Multinational companies need employees’ written authorization and consent before transmitting any personal information abroad. Relevant requirements such as network security agency services, firewalls, and other means to ensure the security of information shall be implemented.

There are significant restrictions within the PIPL regarding data that crosses borders. For example, organizations that are designated as Critical Information Infrastructure (CII) operators must submit to a mandatory security assessment conducted by the Cyberspace Administration of China (CAC).

For companies that are not designated as part of the CII, data transfers beyond Chinese borders require organizations to submit to a voluntary security assessment, be certified by agencies appointed by the CAC, or enter into an agreement with the CAC.

Once data leaves Chinese borders, the same protections will continue to apply, including data used by third-party processors.

In case of labor termination, companies should only archive necessary information and delete the sensitive personal information and other data that is no longer required. If the new employer requests a background check, the employee must provide prior written consent for the employer to disclose his/her information to other companies, otherwise, it is likely to infringe on the employee’s rights and interests.

One of the challenges with PIPL compliance is the lack of specificity in much of the law, along with its rapid implementation. While the GDPR gave organizations two years to prepare for implementation, PIPL went into effect less than three months after being passed into law.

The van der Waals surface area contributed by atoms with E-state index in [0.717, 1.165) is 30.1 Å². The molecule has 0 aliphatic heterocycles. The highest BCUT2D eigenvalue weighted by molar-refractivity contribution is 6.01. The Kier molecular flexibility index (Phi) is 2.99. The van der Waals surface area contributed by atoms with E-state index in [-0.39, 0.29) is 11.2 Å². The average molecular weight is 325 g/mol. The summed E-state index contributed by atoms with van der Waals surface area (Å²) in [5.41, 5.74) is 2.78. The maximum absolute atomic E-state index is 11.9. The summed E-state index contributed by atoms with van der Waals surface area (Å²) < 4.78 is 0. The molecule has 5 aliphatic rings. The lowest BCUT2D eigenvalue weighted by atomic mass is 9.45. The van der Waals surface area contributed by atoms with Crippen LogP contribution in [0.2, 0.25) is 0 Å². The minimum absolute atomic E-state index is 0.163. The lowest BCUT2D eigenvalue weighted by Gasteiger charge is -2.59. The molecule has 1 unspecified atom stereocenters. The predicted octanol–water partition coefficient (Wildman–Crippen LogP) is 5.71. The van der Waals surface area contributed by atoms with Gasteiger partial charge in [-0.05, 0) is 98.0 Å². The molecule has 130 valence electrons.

However, any organization collecting or processing personal information from individuals in China, must comply.

One of the first things organizations need to do to ensure that they comply with PIPL is review their data processing standards. Under the PIPL, businesses must have a lawful basis for any data that is collected, stored, or processed related to a Chinese citizen.

The PIPL requires personal information to be limited to the smallest scope to fulfill that purpose.

A company must have a clear and reasonable purpose for data collection or use, such as to enter or perform a contract, conduct human resources/personnel management practices per labor policies, comply with legal duties, and to respond to public health incidents or protect the rights and interests of Chinese citizens.

Businesses using data for purposes outside those listed here need to take a careful look at their data processing policies with their legal counsel.

In most cases, the PIPL requires that organizations obtain consent for data collection and processing. Companies should review their collection and use policies to make sure consent is collected where required.

To learn more about our services in China, contact our Head of Business Advisory - Ms. Kristina Koehler-Coluccia at

DISCLAIMER: All information in this article is verified to the best of our ability and is assumed to be correct at time of release; however, Woodburn Accountants & Advisors does not accept responsibility for any losses arising from reliance on the information provided within. The information provided is for general guidance and does not replace specialized advice.